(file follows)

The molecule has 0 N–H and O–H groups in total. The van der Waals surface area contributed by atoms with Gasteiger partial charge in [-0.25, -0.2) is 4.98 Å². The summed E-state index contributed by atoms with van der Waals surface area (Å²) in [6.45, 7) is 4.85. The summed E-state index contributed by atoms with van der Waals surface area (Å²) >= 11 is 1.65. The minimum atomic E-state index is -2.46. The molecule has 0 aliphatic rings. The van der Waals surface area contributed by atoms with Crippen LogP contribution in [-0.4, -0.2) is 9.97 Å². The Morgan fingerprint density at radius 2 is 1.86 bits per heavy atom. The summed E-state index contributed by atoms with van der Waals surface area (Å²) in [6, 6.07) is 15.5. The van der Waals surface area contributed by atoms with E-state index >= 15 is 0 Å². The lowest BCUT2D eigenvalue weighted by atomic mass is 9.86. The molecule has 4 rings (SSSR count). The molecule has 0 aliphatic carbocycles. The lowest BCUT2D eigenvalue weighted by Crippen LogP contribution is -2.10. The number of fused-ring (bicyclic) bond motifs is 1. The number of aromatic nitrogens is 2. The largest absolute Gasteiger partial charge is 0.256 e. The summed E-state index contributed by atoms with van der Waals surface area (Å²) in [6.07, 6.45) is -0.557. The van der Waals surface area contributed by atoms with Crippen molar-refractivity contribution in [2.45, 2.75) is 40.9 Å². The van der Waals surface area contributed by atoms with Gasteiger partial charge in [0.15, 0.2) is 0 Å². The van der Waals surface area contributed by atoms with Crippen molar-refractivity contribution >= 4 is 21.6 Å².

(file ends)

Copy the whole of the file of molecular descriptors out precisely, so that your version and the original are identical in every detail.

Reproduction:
The molecule has 0 N–H and O–H groups in total. The van der Waals surface area contributed by atoms with Gasteiger partial charge in [-0.25, -0.2) is 4.98 Å². The summed E-state index contributed by atoms with van der Waals surface area (Å²) in [6.45, 7) is 4.85. The summed E-state index contributed by atoms with van der Waals surface area (Å²) >= 11 is 1.65. The minimum atomic E-state index is -2.46. The molecule has 0 aliphatic rings. The van der Waals surface area contributed by atoms with Crippen LogP contribution in [-0.4, -0.2) is 9.97 Å². The Morgan fingerprint density at radius 2 is 1.86 bits per heavy atom. The summed E-state index contributed by atoms with van der Waals surface area (Å²) in [6, 6.07) is 15.5. The van der Waals surface area contributed by atoms with E-state index >= 15 is 0 Å². The lowest BCUT2D eigenvalue weighted by atomic mass is 9.86. The molecule has 4 rings (SSSR count). The molecule has 0 aliphatic carbocycles. The lowest BCUT2D eigenvalue weighted by Crippen LogP contribution is -2.10. The number of fused-ring (bicyclic) bond motifs is 1. The number of aromatic nitrogens is 2. The largest absolute Gasteiger partial charge is 0.256 e. The summed E-state index contributed by atoms with van der Waals surface area (Å²) in [6.07, 6.45) is -0.557. The van der Waals surface area contributed by atoms with Crippen molar-refractivity contribution in [2.45, 2.75) is 40.9 Å². The van der Waals surface area contributed by atoms with Gasteiger partial charge in [0.15, 0.2) is 0 Å². The van der Waals surface area contributed by atoms with Crippen molar-refractivity contribution >= 4 is 21.6 Å².